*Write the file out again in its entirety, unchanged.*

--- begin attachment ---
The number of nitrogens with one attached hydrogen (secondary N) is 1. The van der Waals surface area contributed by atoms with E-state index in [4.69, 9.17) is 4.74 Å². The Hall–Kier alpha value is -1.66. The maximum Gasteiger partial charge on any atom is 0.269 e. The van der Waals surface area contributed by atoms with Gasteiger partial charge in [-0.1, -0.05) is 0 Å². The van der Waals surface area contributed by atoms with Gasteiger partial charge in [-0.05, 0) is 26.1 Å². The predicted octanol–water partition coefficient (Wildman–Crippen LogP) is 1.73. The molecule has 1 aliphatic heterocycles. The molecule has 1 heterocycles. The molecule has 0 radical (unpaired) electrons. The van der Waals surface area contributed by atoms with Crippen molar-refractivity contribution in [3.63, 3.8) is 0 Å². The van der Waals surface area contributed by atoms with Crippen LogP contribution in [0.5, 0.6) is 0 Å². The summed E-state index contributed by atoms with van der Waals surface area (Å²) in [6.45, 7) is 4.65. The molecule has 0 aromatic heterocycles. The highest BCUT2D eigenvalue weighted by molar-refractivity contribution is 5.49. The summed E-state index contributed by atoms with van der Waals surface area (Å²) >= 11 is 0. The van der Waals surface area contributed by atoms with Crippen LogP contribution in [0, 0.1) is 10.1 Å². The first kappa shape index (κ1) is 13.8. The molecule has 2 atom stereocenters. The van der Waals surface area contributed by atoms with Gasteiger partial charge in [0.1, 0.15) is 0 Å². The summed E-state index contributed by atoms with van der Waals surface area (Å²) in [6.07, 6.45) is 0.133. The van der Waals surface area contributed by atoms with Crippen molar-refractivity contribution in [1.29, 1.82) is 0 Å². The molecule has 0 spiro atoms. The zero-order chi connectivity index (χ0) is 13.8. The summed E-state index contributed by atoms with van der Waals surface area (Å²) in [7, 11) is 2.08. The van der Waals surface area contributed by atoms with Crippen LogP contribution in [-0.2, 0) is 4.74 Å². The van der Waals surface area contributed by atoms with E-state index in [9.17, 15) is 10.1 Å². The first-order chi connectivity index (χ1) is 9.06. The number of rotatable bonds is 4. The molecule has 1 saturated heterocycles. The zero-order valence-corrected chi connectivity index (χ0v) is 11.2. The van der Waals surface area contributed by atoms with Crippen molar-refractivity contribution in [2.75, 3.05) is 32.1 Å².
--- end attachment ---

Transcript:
The number of nitrogens with one attached hydrogen (secondary N) is 1. The van der Waals surface area contributed by atoms with E-state index in [4.69, 9.17) is 4.74 Å². The Hall–Kier alpha value is -1.66. The maximum Gasteiger partial charge on any atom is 0.269 e. The van der Waals surface area contributed by atoms with Gasteiger partial charge in [-0.1, -0.05) is 0 Å². The van der Waals surface area contributed by atoms with Gasteiger partial charge in [-0.05, 0) is 26.1 Å². The predicted octanol–water partition coefficient (Wildman–Crippen LogP) is 1.73. The molecule has 1 aliphatic heterocycles. The molecule has 1 heterocycles. The molecule has 0 radical (unpaired) electrons. The van der Waals surface area contributed by atoms with Crippen molar-refractivity contribution in [3.63, 3.8) is 0 Å². The van der Waals surface area contributed by atoms with Crippen LogP contribution in [0.5, 0.6) is 0 Å². The summed E-state index contributed by atoms with van der Waals surface area (Å²) in [6.45, 7) is 4.65. The molecule has 0 aromatic heterocycles. The highest BCUT2D eigenvalue weighted by molar-refractivity contribution is 5.49. The summed E-state index contributed by atoms with van der Waals surface area (Å²) >= 11 is 0. The van der Waals surface area contributed by atoms with Crippen LogP contribution in [0, 0.1) is 10.1 Å². The first kappa shape index (κ1) is 13.8. The molecule has 2 atom stereocenters. The van der Waals surface area contributed by atoms with Gasteiger partial charge in [0.1, 0.15) is 0 Å². The summed E-state index contributed by atoms with van der Waals surface area (Å²) in [6.07, 6.45) is 0.133. The van der Waals surface area contributed by atoms with Crippen molar-refractivity contribution in [1.29, 1.82) is 0 Å². The molecule has 0 spiro atoms. The zero-order chi connectivity index (χ0) is 13.8. The summed E-state index contributed by atoms with van der Waals surface area (Å²) in [7, 11) is 2.08. The van der Waals surface area contributed by atoms with Crippen LogP contribution in [-0.2, 0) is 4.74 Å². The van der Waals surface area contributed by atoms with E-state index in [9.17, 15) is 10.1 Å². The first-order chi connectivity index (χ1) is 9.06. The number of rotatable bonds is 4. The molecule has 1 saturated heterocycles. The zero-order valence-corrected chi connectivity index (χ0v) is 11.2. The van der Waals surface area contributed by atoms with Crippen molar-refractivity contribution in [2.75, 3.05) is 32.1 Å².